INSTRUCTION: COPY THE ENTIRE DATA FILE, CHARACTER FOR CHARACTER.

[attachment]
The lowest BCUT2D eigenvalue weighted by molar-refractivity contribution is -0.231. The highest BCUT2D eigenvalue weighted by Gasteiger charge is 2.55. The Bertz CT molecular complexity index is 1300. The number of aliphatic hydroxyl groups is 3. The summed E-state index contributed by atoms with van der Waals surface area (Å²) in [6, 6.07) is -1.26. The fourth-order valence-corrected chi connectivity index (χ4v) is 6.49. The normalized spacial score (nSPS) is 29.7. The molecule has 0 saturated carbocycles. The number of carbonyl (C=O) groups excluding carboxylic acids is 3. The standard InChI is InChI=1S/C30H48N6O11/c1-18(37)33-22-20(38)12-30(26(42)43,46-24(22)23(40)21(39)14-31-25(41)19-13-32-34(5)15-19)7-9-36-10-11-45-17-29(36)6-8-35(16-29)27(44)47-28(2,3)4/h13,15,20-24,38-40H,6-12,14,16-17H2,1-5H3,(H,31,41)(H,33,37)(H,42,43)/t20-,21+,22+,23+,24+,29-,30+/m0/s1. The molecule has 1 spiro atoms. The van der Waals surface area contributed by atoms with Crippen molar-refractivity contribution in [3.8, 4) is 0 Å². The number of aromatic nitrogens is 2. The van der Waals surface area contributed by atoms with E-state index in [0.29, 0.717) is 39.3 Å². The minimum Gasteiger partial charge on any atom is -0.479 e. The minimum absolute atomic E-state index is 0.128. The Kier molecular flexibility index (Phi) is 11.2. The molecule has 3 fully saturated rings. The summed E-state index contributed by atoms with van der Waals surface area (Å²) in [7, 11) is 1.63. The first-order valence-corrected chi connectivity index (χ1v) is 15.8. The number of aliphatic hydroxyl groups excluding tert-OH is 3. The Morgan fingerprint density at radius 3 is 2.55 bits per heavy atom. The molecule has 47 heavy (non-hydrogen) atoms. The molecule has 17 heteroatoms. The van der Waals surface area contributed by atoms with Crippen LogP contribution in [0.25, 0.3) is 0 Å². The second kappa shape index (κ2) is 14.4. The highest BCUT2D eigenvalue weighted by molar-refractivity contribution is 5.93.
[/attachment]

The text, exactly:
The lowest BCUT2D eigenvalue weighted by molar-refractivity contribution is -0.231. The highest BCUT2D eigenvalue weighted by Gasteiger charge is 2.55. The Bertz CT molecular complexity index is 1300. The number of aliphatic hydroxyl groups is 3. The summed E-state index contributed by atoms with van der Waals surface area (Å²) in [6, 6.07) is -1.26. The fourth-order valence-corrected chi connectivity index (χ4v) is 6.49. The normalized spacial score (nSPS) is 29.7. The molecule has 0 saturated carbocycles. The number of carbonyl (C=O) groups excluding carboxylic acids is 3. The standard InChI is InChI=1S/C30H48N6O11/c1-18(37)33-22-20(38)12-30(26(42)43,46-24(22)23(40)21(39)14-31-25(41)19-13-32-34(5)15-19)7-9-36-10-11-45-17-29(36)6-8-35(16-29)27(44)47-28(2,3)4/h13,15,20-24,38-40H,6-12,14,16-17H2,1-5H3,(H,31,41)(H,33,37)(H,42,43)/t20-,21+,22+,23+,24+,29-,30+/m0/s1. The molecule has 1 spiro atoms. The van der Waals surface area contributed by atoms with Crippen molar-refractivity contribution in [3.8, 4) is 0 Å². The number of aromatic nitrogens is 2. The van der Waals surface area contributed by atoms with E-state index in [0.29, 0.717) is 39.3 Å². The minimum Gasteiger partial charge on any atom is -0.479 e. The minimum absolute atomic E-state index is 0.128. The Kier molecular flexibility index (Phi) is 11.2. The molecule has 3 fully saturated rings. The summed E-state index contributed by atoms with van der Waals surface area (Å²) in [7, 11) is 1.63. The first-order valence-corrected chi connectivity index (χ1v) is 15.8. The number of aliphatic hydroxyl groups excluding tert-OH is 3. The Morgan fingerprint density at radius 3 is 2.55 bits per heavy atom. The molecule has 47 heavy (non-hydrogen) atoms. The molecule has 17 heteroatoms. The van der Waals surface area contributed by atoms with Crippen LogP contribution in [0.25, 0.3) is 0 Å². The second kappa shape index (κ2) is 14.4. The highest BCUT2D eigenvalue weighted by molar-refractivity contribution is 5.93.